Israel's Christian Media Summit explores Israel advocacy and the stance of the Black church regarding Israel
After two years of virtual summits, Government Press Office aiming for next year's CMS to be an in-person event
The organizers of the Christian Media Summit had hoped to hold this year’s gathering in person, but the Delta variant of the coronavirus prevented that and forced them online for the second time in a row.
However, Israel’s Government Press Office (GPO) revealed it is aiming for the next summit to take place in June 2022 in person, for the first time since the pandemic. Dates and location are not finalized yet, Hadassah Schwartz, the GPO’s senior coordinator of International Religious Journalism, told ALL ISRAEL NEWS.
The fifth annual summit was an opportunity to shine the light on the Abraham Accords.
“It has been a little over a year since the signing of the Abraham Accords changed the course of history forever,” said GPO Director Nitzan Chen.
Many of the speakers paid homage to the historic agreements between Israel and, so far, four Muslim nations, and to the strong relationship between Israel and the international Christian community.
Top Israeli leaders led the line up of speakers, followed by key figures in Christian media from around the world.
Johnnie Moore, founder and CEO of The KAIROS Company and president of the Congress of Christian Leaders – who also serves on our ALL ARAB NEWS Advisory Board – said the Christian friendship with Israel was put to the test over the past 20 months since the pandemic shut borders around the world.
“What was amazing was that despite the fact that so few people were able to visit Israel this year, we watched all around the world as the Christian community, the Evangelical community, began to raise their voice in the middle of the conflict earlier this year,” Moore said. “It was an extraordinary, extraordinary experience to see that the Christian community, not only was passionate about the security of the State of Israel but was educated on all of the issues we’ve taken for granted.”
Moore added that Christians have become ambassadors for Israel with opportunities to point out the Jewish state’s “great humanitarian efforts all around the world” and its high-tech innovations.
He also called the Evangelical base a “great firewall against anti-Semitism.”
“We are living in the golden age of Jewish-Christian friendship, where many Christians like me wake up multiple times a day with Israel on my heart and on my mind,” Moore said.
Speaking of the Abraham Accords, Moore said it is not just now “the golden age of Jewish-Christian friendship – it is a new era of peace and prosperity across the entire region.”
Pastor Richard Liverance, former regional marketing director for Israel’s Tourism Ministry, encouraged Christian journalists to come to Israel so they can get out the message and draw more believers to come and experience the Holy Land for themselves.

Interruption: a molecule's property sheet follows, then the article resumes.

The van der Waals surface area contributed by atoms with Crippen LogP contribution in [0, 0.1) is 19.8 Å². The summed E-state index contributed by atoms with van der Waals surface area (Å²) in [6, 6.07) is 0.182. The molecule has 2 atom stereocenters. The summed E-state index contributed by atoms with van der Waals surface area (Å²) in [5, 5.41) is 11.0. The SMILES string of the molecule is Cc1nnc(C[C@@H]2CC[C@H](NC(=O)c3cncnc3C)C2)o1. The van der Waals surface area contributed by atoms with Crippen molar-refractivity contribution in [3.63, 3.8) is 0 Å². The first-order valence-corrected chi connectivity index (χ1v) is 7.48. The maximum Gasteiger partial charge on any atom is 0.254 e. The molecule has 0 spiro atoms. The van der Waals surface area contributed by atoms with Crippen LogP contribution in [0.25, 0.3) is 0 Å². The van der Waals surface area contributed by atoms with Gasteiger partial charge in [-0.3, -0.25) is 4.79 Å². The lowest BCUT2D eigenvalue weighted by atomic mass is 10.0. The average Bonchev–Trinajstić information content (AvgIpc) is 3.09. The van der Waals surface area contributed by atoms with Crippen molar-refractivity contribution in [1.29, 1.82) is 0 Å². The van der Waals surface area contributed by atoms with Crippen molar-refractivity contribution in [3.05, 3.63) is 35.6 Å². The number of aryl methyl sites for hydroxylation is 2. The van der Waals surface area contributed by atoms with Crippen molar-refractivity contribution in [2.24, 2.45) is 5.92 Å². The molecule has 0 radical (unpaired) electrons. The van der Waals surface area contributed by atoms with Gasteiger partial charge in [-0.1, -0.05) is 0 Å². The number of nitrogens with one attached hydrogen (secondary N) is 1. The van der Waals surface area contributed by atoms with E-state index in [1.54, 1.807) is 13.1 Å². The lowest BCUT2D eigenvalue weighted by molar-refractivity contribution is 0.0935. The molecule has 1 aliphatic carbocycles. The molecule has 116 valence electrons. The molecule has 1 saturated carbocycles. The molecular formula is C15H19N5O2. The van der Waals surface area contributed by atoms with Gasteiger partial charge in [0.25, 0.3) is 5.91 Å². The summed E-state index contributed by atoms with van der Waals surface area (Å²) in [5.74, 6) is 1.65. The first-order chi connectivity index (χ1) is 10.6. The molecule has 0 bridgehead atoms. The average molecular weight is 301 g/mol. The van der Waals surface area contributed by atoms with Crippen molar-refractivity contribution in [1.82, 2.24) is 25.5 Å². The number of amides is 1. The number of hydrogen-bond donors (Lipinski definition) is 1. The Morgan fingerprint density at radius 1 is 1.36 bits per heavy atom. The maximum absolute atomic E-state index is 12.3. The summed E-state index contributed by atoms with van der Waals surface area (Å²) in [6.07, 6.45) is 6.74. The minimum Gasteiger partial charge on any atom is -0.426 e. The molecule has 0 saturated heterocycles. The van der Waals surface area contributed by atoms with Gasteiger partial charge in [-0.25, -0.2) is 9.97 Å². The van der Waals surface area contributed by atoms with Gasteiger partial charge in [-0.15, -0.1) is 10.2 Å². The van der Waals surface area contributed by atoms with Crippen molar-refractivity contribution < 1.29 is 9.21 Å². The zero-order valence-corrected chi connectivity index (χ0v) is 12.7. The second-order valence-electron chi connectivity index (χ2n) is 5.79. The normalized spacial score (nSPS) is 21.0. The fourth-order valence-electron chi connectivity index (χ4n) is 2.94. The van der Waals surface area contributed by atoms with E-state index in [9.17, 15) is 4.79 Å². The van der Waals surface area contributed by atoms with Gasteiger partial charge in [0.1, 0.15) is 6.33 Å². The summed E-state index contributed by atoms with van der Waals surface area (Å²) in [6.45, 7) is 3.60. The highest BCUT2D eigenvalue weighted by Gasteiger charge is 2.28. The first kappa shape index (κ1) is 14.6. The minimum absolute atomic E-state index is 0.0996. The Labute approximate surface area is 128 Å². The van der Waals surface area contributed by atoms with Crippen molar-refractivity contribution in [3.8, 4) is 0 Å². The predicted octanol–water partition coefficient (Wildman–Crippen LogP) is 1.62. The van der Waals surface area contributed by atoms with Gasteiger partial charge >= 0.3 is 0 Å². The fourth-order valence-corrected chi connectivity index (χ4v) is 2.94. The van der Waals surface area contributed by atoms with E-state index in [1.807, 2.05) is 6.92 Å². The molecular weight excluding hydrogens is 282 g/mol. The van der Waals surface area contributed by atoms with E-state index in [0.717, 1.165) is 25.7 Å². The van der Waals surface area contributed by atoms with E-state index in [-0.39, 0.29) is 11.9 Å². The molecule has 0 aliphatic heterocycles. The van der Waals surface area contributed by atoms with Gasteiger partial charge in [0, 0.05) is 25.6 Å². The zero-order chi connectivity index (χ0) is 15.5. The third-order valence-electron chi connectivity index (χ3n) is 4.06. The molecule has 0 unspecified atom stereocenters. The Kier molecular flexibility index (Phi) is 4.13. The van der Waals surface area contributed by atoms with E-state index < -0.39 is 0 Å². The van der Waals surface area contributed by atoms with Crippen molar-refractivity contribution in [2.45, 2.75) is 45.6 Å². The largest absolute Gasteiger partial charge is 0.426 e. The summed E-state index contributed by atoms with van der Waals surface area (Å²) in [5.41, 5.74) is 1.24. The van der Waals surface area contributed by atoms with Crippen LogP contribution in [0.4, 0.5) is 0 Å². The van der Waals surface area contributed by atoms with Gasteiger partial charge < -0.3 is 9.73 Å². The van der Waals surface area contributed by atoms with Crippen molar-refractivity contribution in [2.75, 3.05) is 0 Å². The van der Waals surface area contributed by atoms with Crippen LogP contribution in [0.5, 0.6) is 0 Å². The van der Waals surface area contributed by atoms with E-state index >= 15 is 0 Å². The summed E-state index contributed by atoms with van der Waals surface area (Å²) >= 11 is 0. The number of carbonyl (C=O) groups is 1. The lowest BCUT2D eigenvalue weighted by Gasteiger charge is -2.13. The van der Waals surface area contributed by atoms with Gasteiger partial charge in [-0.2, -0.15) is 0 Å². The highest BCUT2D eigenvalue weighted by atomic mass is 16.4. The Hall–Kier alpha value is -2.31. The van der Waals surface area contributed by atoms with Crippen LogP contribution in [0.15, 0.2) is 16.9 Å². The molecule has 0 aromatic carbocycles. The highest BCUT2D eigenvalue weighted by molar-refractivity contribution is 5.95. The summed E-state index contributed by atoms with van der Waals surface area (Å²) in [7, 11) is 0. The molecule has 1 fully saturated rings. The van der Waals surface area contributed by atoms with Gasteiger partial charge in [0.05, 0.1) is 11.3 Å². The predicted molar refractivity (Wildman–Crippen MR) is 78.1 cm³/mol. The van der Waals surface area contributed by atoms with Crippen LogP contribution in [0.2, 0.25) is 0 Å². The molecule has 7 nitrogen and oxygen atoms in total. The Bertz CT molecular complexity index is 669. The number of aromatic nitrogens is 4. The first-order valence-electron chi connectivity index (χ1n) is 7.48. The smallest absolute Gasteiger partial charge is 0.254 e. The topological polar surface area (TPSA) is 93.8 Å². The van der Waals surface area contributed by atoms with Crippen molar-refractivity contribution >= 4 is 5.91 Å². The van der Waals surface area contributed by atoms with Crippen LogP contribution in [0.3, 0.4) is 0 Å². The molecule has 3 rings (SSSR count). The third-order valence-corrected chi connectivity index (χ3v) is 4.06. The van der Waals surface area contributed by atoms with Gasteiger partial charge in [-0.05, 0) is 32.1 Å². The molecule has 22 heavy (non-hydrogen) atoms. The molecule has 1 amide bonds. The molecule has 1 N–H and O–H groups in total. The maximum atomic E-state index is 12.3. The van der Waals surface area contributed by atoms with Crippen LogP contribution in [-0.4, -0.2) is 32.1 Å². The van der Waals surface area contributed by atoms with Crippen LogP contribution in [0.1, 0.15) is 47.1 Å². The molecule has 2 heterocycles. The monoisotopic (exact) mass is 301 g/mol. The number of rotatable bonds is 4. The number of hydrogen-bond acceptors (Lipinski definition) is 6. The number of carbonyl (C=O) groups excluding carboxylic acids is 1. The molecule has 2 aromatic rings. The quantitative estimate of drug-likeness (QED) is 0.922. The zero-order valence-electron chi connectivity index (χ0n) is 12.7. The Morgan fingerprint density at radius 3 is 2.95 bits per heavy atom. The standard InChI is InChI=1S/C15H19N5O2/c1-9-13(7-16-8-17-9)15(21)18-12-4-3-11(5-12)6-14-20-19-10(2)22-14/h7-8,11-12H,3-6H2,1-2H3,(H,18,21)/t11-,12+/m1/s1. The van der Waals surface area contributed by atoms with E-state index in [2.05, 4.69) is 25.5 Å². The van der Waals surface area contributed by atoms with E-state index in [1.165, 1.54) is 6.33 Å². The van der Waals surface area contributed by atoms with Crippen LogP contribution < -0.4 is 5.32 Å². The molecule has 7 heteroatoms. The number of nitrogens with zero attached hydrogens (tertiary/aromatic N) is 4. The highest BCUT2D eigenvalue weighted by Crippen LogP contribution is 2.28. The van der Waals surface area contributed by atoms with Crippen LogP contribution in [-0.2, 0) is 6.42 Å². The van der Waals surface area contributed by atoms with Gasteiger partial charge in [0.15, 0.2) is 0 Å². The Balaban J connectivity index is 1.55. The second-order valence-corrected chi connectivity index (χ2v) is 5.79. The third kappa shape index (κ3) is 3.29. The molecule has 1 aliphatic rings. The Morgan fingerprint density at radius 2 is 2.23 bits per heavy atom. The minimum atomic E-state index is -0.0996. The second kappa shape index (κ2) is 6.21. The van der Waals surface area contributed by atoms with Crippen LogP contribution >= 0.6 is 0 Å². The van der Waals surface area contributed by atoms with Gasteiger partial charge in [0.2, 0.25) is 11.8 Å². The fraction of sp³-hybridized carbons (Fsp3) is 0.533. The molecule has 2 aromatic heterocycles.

Ward Simpson, CEO of God TV, encouraged his colleagues in Christian media to use the sphere of influence that God has given them.
“One thing we do know is that God is for (Israel and the Jewish people) and God has a plan and God has raised us up – Christian media – to be her defender, her champion, her watchmen on her walls, her advocate,” Simpson said.
“Our Bible is a Jewish book. Our God is their God. Our prophets are their prophets. Our Messiah returns to Jerusalem and rules from there. You know, our Bible says the gospel is to the Jew first. So we owe a debt of gratitude to our Jewish brothers and sisters,” Simpson said. “And as Christian media, we use our platforms to tell the truth about God's people. You know, anti-Semitism comes in every form and every fashion, every shape, every color, every size. The hatred against the Jewish people is… unthinkable.”
A portion of the summit was dedicated to the relationship between the African-American church and Israel. Bishop Glenn Plummer, who recently joined the ALL ISRAEL NEWS Advisory Board along with his wife Ruth Pauline Plummer, said that Zionism has been alive in the Black church since at least the days of Martin Luther King.
Founder of the Institute of Black Solidarity with Israel, Dumisani Washington, backed that up saying that the Civil Rights Movement held up both the Israelis' and Palestinians’ right to live in security. King had called Israel one of the great outposts of democracy and always thanked Jewish Americans for their support, Washington said.
But panelist host, Jerusalem Post reporter Maayan Jaffe-Hoffman, pushed back on this connection noting that some Blacks in America seem to be anti-Israel.
“When you say the 'Black church,' let’s understand: 'Black America' is not the 'Black church,'” Plummer said. “We stand with Israel, we support Israel, we celebrate Israel.”
“I speak for our church and our church is the largest black church in the world,” said Plummer who is Bishop of Israel for the Church of God in Christ, which has 6.5 million members in the U.S. and churches in 112 nations.
Washington said that while some Black Americans do have more of a “socially progressive mindset” that leads them to be anti-Israel or pro-Palestinian, “the vast majority of Black Christians in the U.S. are pro-Israel.
“They may not necessarily be well versed in all the details – some are and some are not – but that’s not any different from most Christian denominations.”
Instead, Washington said, there is a “rich, deep legacy” of a convergence of civil rights that allows for a mutual identification and connection between African Americans and the Jewish people.
You can read more about the Plummers’ organization in Israel here.
Nicole Jansezian was the news editor and senior correspondent for ALL ISRAEL NEWS.